This revised second edition includes:
Coverage of the key theories in international relations, including new sections on Democratic Peace Theory, Pluralism and Solidarism and Norms An updated study skills section giving you guidance on responding to feedback and avoiding plagiarism, along with hints and tips for good essay writing, how to get the most out of lectures and seminars, and exam preparation A number of useful learning features; from 'questions to ponder' and 'common pitfalls', to lists of further reading and 'taking it further' boxes, which suggest ways in which you can extend your thinking beyond the classroom Written in a clear and accessible style, International Relations Theory: The Essentials is the perfect primer for both undergraduate and graduate students new to the topic of international relations theory, or for those simply looking for a refresher.
With chapters by 25 prominent and provocative IR theorists, the book reveals the intellectual excitement - and turmoil - of theorizing world politics. It reflects the conflicts and tensions around the profound challenges facing the contemporary world, such as climate change, globalization, nuclear proliferation, and economic and political injustice and conflict, while also expressing hope that we can better understand, and respond to, these challenges.
Above all, this book demonstrates the significance of thinking theoretically about international relations and developing the tools not merely to describe but also to explain, analyse, prescribe and possibly re-imagine the global political landscape. As the world comes face-to-face with historic challenges over the coming decades, International Relations Theory Today will help its readers to participate more effectively in debates about the most important global political dilemmas of our time.
The book provides a systematic overview of the main worldviews – such as realism, liberalism, and constructivism – and their associated theoretical underpinnings. Placing liberal internationalism at the heart of the debate, it argues that the main division in IR theory is between liberal internationalism and its critics. Griffiths examines both the strengths and weaknesses of liberal internationalism as a worldview, and also explores the competing worldviews that have been generated by the perceived flaws of this perspective.
Examination of crucial policy issues is incorporated throughout the text, restoring the relevance of theory for those who wish to understand those policy issues. Moreover, this book revitalises the raison d'être of contemporary IR theory and shows the role it can play in making sense of the twenty-first century.
Divided into three main sections, the book covers seven different and distinctive approaches within the realist tradition: classical realism, balance of power theory, neorealism, defensive structural realism, offensive structural realism, rise and fall realism, and neoclassical realism. The middle section of the volume covers realism’s engagement with critiques levelled by liberalism, institutionalism, and constructivism and the English School. The final section of the book provides materials on realism’s engagement with some contemporary issues in international politics, with collections on United States (U.S.) hegemony, European cooperation, and whether future threats will arise from non-state actors or the rise of competing great powers.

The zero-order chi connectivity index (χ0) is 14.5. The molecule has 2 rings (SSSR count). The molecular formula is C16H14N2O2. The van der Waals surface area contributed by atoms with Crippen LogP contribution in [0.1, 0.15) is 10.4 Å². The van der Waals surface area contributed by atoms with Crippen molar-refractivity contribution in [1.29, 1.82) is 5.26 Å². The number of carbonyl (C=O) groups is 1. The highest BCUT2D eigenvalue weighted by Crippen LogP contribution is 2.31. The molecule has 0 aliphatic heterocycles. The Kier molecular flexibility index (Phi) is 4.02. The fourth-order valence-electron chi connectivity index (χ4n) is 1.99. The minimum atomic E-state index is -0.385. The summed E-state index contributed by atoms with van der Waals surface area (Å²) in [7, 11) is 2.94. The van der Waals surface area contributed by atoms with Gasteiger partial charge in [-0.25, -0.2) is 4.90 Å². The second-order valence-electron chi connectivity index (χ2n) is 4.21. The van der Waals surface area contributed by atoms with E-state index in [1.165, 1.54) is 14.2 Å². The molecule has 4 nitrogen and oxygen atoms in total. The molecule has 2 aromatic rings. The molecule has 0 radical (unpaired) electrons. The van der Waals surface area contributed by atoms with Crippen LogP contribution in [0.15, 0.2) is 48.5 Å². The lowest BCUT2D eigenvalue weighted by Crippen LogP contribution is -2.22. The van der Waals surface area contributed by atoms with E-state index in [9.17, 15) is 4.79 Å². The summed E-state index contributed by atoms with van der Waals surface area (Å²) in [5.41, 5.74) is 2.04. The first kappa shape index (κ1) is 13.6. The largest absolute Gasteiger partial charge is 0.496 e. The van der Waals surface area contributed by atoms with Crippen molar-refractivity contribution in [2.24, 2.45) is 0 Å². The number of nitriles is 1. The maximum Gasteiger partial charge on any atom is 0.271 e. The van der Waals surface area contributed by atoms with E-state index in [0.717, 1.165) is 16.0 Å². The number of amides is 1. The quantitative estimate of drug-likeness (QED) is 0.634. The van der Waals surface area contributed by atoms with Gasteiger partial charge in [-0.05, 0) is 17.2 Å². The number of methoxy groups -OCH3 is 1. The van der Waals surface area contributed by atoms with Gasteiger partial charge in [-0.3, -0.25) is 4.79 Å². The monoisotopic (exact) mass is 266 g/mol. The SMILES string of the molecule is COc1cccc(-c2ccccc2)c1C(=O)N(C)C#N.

The book offers a logically coherent and manageable framework for organizing the realist canon, and provides exemplary literature in each of the traditions and dialogues which are included in the volume. Offering substantial commentary and analysis and including enhanced pedagogy to facilitate student learning, The Realism Reader will provide a 'one-stop-shop' for undergraduates and masters students taking a course in contemporary international relations theory, with a particular focus on realism.
In the twenty-first century, intervention can take many forms: military and economic, unilateral and multilateral. Doyle’s thought-provoking argument examines essential moral and legal questions underlying significant American foreign policy dilemmas of recent years, including Libya, Iraq, and Afghanistan.
In Striking First, Doyle shows how the Bush Doctrine has consistently disregarded a vital distinction in international law between acts of preemption in the face of imminent threats and those of prevention in the face of the growing offensive capability of an enemy. Taking a close look at the Iraq war, the 1998 attack against al Qaeda in Afghanistan, and the Cuban Missile Crisis, among other conflicts, he contends that international law must rely more completely on United Nations Charter procedures and develop clearer standards for dealing with lethal but not immediate threats.
After explaining how the UN can again play an important role in enforcing international law and strengthening international guidelines for responding to threats, he describes the rare circumstances when unilateral action is indeed necessary. Based on the 2006 Tanner Lectures at Princeton University, Striking First includes responses by distinguished political theorists Richard Tuck and Jeffrey McMahan and international law scholar Harold Koh, yielding a lively debate that will redefine how--and for what reasons--tomorrow's wars are fought.